There is a practical component to Step 2 of the boards (it’s called Step 2 Clinical Skills, or Step 2 CS), where a med student experiences 12 encounters with standardized patients that test the ability to perform a history and physical exam, medical decision making, and interpersonal skills.  It’s only offered in five cities, it is incredibly expensive, it takes forever to grade, and it has a high pass rate.  Penn offers its own version of this exam, also with 12 patient encounters taking up the same amount to time, but with a higher fail rate.  I passed this Penn rendition in April of this year, so I have not been stressing about Step 2 CS.  Many of my friends took it in the spring of their fourth year, and a lot programs only require that you complete the exam prior to graduation.

I had some trouble finding a window to take the exam and, as I was trying to cram as much as possible into the fall semester, I opted for a January test date.  Not 24 hours after I realized my application gaffe (in the middle of the night, actually, while feeding Evie), I discovered what I also should have noted months ago during my research into programs: that one of my programs requires the results of Step 2 CS long before I’ll be notified of my results.  (You can imagine the behavior that ensued at, oh, 4am.  My husband is a saint, I tell you!)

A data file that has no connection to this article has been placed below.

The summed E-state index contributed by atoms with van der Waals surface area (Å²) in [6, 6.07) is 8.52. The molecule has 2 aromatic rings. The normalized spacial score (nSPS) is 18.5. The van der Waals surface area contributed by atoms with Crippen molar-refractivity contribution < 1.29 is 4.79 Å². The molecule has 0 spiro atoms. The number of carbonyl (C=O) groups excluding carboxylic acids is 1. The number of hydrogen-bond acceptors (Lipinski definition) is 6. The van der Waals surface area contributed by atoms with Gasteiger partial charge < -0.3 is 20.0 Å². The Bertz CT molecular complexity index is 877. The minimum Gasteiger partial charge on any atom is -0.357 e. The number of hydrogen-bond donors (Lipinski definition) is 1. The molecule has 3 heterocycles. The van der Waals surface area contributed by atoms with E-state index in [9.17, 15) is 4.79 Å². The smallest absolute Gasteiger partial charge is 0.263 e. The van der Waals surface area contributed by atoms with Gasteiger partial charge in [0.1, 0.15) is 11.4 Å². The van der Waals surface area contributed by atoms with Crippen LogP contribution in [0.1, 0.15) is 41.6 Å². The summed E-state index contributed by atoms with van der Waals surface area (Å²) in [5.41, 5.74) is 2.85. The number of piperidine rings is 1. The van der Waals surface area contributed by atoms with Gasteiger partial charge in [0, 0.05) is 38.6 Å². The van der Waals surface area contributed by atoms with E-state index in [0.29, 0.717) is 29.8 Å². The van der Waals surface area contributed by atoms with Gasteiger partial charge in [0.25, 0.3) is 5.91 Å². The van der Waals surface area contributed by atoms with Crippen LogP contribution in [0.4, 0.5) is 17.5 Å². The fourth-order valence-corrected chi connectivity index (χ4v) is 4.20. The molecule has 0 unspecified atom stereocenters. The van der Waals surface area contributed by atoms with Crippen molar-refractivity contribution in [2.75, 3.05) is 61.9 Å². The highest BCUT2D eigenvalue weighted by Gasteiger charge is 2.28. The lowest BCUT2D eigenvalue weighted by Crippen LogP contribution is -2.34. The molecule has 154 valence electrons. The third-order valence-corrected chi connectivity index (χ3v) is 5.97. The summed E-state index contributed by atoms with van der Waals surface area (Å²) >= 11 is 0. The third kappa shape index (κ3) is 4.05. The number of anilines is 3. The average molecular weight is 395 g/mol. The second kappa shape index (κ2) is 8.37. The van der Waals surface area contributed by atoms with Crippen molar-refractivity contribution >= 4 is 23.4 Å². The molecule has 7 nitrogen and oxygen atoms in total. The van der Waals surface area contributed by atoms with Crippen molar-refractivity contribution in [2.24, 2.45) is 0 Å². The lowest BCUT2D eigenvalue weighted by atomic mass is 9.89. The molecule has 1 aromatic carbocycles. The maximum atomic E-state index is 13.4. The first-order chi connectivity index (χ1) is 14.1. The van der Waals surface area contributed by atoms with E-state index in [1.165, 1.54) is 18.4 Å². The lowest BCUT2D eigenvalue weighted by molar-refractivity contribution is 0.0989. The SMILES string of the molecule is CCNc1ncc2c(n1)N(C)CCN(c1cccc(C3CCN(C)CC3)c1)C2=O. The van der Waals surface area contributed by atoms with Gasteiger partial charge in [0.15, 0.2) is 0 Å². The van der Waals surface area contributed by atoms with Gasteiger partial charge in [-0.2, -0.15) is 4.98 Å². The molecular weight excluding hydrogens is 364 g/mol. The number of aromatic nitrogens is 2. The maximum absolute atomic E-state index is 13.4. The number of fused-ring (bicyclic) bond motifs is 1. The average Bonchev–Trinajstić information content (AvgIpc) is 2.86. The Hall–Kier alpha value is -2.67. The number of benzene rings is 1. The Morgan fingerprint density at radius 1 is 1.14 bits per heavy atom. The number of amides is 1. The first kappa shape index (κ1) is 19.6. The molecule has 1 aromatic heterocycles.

So now John and I have this crazy email alert system set up, ready to pounce on the next available test, in case someone bails last minute.  (Hey, if you feel like giving up a test date, will you let me know?  I bake!)  I might just fly to L.A. or Houston (two of the random cities other than Philly where the test is offered) on a moment’s notice if need be.

On the plus side, my lucky suit (my only suit), which did not fit so well around my birthing hips when we left for Charlottesville, miraculously fits again now.  And not a moment too soon; my first interview is this Wednesday!  The bad news is that I have one day to get it cleaned and a hem fixed.  I frantically whizzed to the mall during nap time today to buy pumps and hose, and am now starting to feel a bit more prepared.  (Pumps: still not a comfortable shoe.)

And then there’s this, sent by my love to cheer me up, in response to the question, “What would you like to tell mommy”:

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10 Responses to “so many feelings”

  1. Cynthia October 13, 2014 at 1:58 am #

    Hi Anna,
    Your post brought me back to last year when I was the one going through the same situation. Something very helpful was to forward every email with the word “interview” to my pager. That way I knew immediately when I had received an interview and could schedule a date ASAP, which as you know can fill up pretty fast! Here is how: http://medstudentcouncil.osu.edu/resources-for-students/med-4s/how-to-forward-eras-emails-to-your-pager/